Oil Cooler Throttle Valve

Added 4/10/2019

Here's a project I actually completed last fall, but am just getting around to posting.  Since 2016 when I started flying the RV-14A, I've had excellent oil temperatures and CHTs at all times.  It's the best cooled engine I've ever operated, actually.  But that becomes a problem when you live in the North Country.  When we get temps even down in the 30s, there are many times when I can't get the oil temp even out of the 170's.  I can even see CHT's in the low 200's on the colder days.  An engine really needs to get up in the mid-180's for Oil Temp, if you're wanting to help get rid of rust-causing moisture in the oil.

On my previous Sundowner, and many other airplanes, the fix is to install an external plate over the oil cooler, usually right in the air inlets next to the prop.  On my Sundowner, it was a metal plate with a hole the size of a quarter drilled in the center.  But that's primitive stuff and non-adjustable if you're flying x/c somewhere. You have to stop and remove the plate when you get into warmer temps.  That's not as practical when you fly a plane that can go 1000 miles on a tank, when running at a very economical LOP cruise.

On my RV-10, I did this same modification.  It's one that you want to do a little carefully, but is also very simple at the same time.

The root of the install is a throttle valve sold by TCW Tech.  They sell it with an electronic controller and actuator, which is fine, but I don't have nearly the trust for electronics as I do mechanical devices.  The issue is, if anything were to malfunction, especially on a hot day, you're looking at the inability to lower your oil temperatures.  If the throttle plate becomes loose and flaps shut, or if the actuator quits, or anything.  Some of these problems are potential issues regardless of electronic or mechanical control.  Either way, do this mod at your own risk, and take every care to ensure it's foolproof.

For my install, I just bought the Butterfly Valve from TCW Tech, and then a couple of different components to connect it to a regular push-pull cable.  I had to buy a different "B" nut to attach to the cable than thte stuff that's provided with the butterfly valve, but it was simple.
Here are the parts I got from Aircraft Spruce:

05-16210 Cable "B" Nut Throttle 222-1  (About $12)
05-14072A-740 Control 72" Black Knob

There may have been a misc. cotter pin and washer too, but I think that was about it.  You just stick the B-Nut in the arm, and the cable gets attached to the B-Nut and swivels freely.  I also used a scrap of 1.5x1.5" aluminum angle to make a bracket for the cable to attach under the panel. It's attached above the bottom edge of the panel with a nutplate on the aluminum angle, so it's easy to remove. You do have to make sure to run the push-pull cable thru the bracket before you install the cable permanently.   The cable then routes back to the same cable passthrough used by the Throttle/Mixture cables, and I made sure to do gentle bends in the cable and not let it rub on anything else that could cause wear.  I used some Adel claps I had on hand (order those if you need them) to attach them to the engine mounts, keeping the smooth curves.  You want to mount an Adel clamp very close to the butterfly valve as well.  The butterfly valve is just held on by a coupe of pop rivets, and the air intake SCAT tube gets shortened just a bit for the reduced distance.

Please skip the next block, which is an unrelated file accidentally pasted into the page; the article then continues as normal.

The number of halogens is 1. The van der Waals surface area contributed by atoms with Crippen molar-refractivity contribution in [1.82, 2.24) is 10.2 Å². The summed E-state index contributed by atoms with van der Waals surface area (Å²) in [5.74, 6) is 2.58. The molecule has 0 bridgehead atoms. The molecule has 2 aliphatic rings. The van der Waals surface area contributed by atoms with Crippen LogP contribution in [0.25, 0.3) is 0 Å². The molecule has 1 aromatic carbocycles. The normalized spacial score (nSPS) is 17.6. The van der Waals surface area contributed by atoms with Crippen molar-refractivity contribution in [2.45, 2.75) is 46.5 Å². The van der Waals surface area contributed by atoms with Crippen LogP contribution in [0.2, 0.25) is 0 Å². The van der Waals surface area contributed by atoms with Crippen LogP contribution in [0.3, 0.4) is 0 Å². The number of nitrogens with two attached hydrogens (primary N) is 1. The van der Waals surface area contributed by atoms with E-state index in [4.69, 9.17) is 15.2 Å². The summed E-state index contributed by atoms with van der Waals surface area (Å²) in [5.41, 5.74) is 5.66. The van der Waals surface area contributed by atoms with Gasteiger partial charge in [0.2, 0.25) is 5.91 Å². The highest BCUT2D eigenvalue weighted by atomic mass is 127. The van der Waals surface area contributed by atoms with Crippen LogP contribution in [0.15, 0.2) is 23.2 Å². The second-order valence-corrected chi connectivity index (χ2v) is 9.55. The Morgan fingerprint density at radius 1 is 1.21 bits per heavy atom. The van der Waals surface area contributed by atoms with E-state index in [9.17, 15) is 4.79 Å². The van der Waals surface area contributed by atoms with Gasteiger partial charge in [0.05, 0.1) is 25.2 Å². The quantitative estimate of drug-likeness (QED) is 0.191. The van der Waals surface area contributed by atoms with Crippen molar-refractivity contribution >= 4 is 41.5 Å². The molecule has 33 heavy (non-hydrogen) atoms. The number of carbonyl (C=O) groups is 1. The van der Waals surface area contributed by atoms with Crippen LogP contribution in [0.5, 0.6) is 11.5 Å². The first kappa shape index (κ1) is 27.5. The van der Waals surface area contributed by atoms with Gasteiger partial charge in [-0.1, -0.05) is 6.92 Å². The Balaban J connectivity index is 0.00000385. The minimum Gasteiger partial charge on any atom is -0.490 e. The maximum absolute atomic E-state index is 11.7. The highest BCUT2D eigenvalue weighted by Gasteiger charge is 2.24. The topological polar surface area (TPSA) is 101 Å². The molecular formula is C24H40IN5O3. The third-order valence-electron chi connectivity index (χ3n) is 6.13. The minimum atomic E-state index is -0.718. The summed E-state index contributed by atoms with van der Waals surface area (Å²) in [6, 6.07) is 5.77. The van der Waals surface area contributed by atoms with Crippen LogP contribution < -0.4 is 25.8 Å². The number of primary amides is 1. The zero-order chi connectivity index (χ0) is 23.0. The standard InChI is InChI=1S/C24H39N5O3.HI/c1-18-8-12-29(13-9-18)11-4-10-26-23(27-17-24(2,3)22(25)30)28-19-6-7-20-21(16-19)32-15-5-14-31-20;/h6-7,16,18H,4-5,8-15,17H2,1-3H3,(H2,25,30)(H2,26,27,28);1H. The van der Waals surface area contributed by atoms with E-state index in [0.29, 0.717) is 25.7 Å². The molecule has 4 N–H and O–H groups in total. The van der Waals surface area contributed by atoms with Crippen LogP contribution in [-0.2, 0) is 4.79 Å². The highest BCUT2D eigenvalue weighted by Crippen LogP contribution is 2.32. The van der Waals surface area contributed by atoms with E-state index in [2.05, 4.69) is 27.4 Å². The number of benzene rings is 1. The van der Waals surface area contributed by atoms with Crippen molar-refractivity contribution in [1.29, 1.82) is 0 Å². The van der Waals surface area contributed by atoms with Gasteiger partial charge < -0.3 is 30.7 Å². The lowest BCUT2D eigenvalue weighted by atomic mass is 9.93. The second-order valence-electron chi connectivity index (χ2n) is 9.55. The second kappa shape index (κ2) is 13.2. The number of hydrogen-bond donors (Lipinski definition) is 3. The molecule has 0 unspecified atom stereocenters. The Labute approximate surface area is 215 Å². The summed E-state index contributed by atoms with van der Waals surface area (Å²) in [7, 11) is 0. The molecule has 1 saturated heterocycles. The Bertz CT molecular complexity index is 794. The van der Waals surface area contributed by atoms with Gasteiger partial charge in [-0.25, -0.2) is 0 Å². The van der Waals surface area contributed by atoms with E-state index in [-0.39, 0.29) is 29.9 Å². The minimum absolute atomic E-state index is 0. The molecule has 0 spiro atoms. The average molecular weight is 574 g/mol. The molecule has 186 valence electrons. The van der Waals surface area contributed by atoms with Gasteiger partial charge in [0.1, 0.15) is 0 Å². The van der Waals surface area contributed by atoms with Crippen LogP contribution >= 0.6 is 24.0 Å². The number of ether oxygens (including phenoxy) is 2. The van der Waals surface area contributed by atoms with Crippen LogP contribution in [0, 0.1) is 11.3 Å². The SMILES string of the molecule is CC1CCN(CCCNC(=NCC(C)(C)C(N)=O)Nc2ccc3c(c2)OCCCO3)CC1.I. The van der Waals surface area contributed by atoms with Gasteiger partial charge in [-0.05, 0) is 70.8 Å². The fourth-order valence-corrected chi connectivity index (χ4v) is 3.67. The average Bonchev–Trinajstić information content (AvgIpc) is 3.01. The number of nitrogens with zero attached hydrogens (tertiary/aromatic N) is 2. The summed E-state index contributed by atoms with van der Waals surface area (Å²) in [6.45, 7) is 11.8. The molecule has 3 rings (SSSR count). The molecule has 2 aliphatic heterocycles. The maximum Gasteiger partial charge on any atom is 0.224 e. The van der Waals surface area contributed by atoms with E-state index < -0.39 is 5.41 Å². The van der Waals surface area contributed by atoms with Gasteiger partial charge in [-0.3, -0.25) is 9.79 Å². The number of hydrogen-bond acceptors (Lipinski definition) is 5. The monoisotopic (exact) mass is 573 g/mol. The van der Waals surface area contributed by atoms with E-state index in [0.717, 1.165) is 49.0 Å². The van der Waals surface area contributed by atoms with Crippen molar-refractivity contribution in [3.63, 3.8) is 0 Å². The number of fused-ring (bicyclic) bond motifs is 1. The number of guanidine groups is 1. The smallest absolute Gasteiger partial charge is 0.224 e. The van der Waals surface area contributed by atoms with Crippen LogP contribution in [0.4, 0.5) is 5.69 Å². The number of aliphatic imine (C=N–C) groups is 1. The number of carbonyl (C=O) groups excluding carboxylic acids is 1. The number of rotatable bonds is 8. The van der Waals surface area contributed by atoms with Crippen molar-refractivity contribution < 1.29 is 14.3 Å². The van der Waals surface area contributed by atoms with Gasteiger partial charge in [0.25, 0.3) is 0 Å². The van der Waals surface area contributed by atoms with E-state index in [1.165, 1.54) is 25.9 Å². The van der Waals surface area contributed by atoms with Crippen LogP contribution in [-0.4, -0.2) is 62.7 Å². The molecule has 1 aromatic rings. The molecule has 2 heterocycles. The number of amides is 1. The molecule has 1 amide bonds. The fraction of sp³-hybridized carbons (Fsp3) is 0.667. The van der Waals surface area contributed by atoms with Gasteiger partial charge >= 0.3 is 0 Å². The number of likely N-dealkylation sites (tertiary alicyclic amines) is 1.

Once it's all mounted up, make sure that when you push the black knob all the way in, the valve is COMPLETELY vertical and full open.  Then pull it out until it stops and it should be mostly closed.  Repeat this MANY times to enure you have no binding.  Initially my adel clamp wasn't close enough to the butterfly valve, and when I pushed the cable in after having it all the way closed, the flexibility in the cable caused it to bow sharply on the throttle valve end, and not move the arm.  That would have been very bad, meaning I was full closed on the throttle valve, and pushing it open only opened it a crack.  That's why I make it a point to say to mount the Adel clamp close to the butterfly valve. This keeps it stiffer so it can't bow out of place, and ensures it will fully open.  Test it over and over and over until you know it can't fail, and make sure to lock down the allen screw on the B-Nut.  Then you're done.

I have found that in the winter of 2018/2019, I actually flew around most of the time with the valve almost completely closed, just to keep my temps in the 185-195 range. It never got too hot.  And, when coming in for a landing to park the plane, I kept it fully shut to ensure that the oil wouldn't cool down too much before I got the plane in the hangar.

It's very controllable while flying x/c as well.  You can easily raise and lower the temps slightly by small adjustments.

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